Management of Stock Cooperatives (Co-op housing)
When it comes to the management of stock cooperatives (co-ops) anywhere in Southern California, you are in good hands with Coast Management of California. The owner of our firm, Michael Chulak, has managed cooperatives and has represented cooperatives as an attorney for more than 22 years. Michael has also provided valuable training to several of our managers regarding California cooperatives.
In California, a stock cooperative, co-op, or housing co-op, is defined as a common interest development in which the buyer acquires a separate interest which is the exclusive right to occupy a portion of the property, and a share of shock or a certificate of membership, in a non-profit corporation that holds title to the property. All of the shareholders or members have the non-exclusive right to use the common property, subject to corporate bylaws and an occupancy agreement or proprietary lease. By law, coops are real estate which means an owner has the right to deduct interest and real estate taxes paid on their federal and state tax returns.
Housing cooperatives are mostly apartments, but many are mobile home parks. There are more than 30,000 stock cooperatives in California. Some are age restricted, most are not.
Cooperatives are unique in that unlike condominiums, a co-op board can screen buyers to determine whether they qualify financially. Notwithstanding, co-op boards must comply with all state and federal fair housing laws. Also, unlike condominiums, cooperatives almost never have recorded CC&Rs. All covenants, conditions and restrictions are set forth in the corporate bylaws and the occupancy agreement/proprietary lease.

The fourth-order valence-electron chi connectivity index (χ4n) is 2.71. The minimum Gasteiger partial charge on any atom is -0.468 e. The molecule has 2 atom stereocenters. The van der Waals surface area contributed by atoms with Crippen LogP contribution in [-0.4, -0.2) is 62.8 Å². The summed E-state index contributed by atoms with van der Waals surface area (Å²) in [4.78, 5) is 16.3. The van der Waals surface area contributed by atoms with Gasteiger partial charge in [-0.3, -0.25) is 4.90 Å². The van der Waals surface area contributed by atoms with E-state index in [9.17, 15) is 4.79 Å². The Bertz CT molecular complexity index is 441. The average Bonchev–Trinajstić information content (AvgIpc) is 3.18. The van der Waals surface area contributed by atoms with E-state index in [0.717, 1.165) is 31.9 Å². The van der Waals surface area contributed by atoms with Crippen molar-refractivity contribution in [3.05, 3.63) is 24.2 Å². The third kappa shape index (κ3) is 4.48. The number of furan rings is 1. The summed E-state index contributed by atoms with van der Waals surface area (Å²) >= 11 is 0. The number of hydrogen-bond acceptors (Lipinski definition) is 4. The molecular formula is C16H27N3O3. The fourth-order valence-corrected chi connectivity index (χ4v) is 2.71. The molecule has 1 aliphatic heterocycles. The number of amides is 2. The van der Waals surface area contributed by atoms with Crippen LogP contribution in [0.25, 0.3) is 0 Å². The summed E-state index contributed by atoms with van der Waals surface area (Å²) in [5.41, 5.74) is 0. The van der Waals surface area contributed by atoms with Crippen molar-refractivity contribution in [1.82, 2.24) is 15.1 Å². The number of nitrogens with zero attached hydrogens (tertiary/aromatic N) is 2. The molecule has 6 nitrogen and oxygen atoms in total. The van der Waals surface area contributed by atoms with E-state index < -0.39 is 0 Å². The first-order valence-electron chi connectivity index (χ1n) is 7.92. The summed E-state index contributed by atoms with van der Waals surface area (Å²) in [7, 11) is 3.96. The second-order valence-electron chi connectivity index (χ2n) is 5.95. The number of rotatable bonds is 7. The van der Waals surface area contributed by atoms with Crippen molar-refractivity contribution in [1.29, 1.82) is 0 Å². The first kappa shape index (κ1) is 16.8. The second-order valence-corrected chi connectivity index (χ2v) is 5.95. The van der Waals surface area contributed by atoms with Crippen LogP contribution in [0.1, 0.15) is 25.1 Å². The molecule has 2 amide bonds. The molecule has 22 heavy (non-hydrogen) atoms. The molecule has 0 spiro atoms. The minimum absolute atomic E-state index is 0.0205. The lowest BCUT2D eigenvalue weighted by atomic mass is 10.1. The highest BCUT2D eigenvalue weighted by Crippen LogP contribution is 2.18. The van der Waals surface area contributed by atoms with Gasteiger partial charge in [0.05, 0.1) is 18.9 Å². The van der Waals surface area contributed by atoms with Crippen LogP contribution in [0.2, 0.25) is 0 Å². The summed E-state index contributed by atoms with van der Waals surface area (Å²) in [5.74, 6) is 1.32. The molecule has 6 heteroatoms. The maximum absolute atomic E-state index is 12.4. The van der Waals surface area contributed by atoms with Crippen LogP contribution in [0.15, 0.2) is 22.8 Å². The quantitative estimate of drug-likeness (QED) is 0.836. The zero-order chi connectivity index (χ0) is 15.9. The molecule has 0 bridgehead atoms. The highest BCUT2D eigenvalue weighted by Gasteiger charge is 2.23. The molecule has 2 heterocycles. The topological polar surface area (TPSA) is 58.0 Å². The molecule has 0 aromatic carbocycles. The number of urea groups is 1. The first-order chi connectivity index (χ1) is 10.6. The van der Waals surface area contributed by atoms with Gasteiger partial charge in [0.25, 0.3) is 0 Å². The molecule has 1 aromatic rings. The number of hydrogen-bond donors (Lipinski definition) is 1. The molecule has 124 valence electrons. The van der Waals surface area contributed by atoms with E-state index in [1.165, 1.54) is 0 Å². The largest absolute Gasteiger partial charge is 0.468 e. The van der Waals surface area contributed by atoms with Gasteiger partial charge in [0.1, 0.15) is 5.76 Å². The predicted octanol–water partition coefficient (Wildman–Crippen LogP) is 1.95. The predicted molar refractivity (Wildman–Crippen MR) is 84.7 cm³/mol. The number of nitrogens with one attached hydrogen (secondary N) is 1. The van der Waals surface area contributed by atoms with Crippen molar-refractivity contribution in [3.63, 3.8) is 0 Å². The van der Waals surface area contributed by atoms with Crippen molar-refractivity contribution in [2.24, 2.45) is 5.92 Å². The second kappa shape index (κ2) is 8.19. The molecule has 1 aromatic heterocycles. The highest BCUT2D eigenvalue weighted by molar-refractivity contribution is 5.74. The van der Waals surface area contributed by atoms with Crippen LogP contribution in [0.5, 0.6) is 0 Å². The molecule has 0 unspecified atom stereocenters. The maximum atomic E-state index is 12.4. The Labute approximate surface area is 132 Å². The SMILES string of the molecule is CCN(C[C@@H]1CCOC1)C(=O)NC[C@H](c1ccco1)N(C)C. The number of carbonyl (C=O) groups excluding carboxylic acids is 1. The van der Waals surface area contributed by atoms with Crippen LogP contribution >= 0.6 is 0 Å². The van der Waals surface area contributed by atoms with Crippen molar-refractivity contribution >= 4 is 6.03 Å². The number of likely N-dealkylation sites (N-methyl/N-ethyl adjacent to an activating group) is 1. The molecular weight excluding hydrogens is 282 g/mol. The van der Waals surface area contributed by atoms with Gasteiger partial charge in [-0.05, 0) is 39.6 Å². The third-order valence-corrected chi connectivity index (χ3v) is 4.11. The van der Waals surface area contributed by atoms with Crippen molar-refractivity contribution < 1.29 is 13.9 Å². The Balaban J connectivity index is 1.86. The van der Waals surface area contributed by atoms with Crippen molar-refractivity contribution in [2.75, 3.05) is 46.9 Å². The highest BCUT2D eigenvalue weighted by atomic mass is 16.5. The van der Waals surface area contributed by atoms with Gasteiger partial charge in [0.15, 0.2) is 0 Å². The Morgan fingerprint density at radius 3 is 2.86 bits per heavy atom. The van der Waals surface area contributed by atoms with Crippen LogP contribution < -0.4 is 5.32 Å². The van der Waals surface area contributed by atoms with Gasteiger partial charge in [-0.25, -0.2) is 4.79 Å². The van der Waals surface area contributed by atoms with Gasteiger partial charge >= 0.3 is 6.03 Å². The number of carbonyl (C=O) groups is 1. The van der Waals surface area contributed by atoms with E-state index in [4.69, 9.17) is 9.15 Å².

Cooperatives are not as favored in the real estate market as condominiums because they are more difficult to finance and they are generally less understood. Consequently, cooperatives sell for less than comparable condominiums.
When a buyer acquires a cooperative, whether it is an apartment or mobile home, the buyer acquires a share in the non-profit corporation and an occupancy agreement or proprietary lease, as opposed to a grant deed. If the buyer requires a loan, the loan is a share loan, as opposed to a real estate loan or mortgage. The lender accepts the stock or share plus a conditional assignment of the occupancy agreement/proprietary lease as security for the loan as opposed to a deed of trust or mortgage.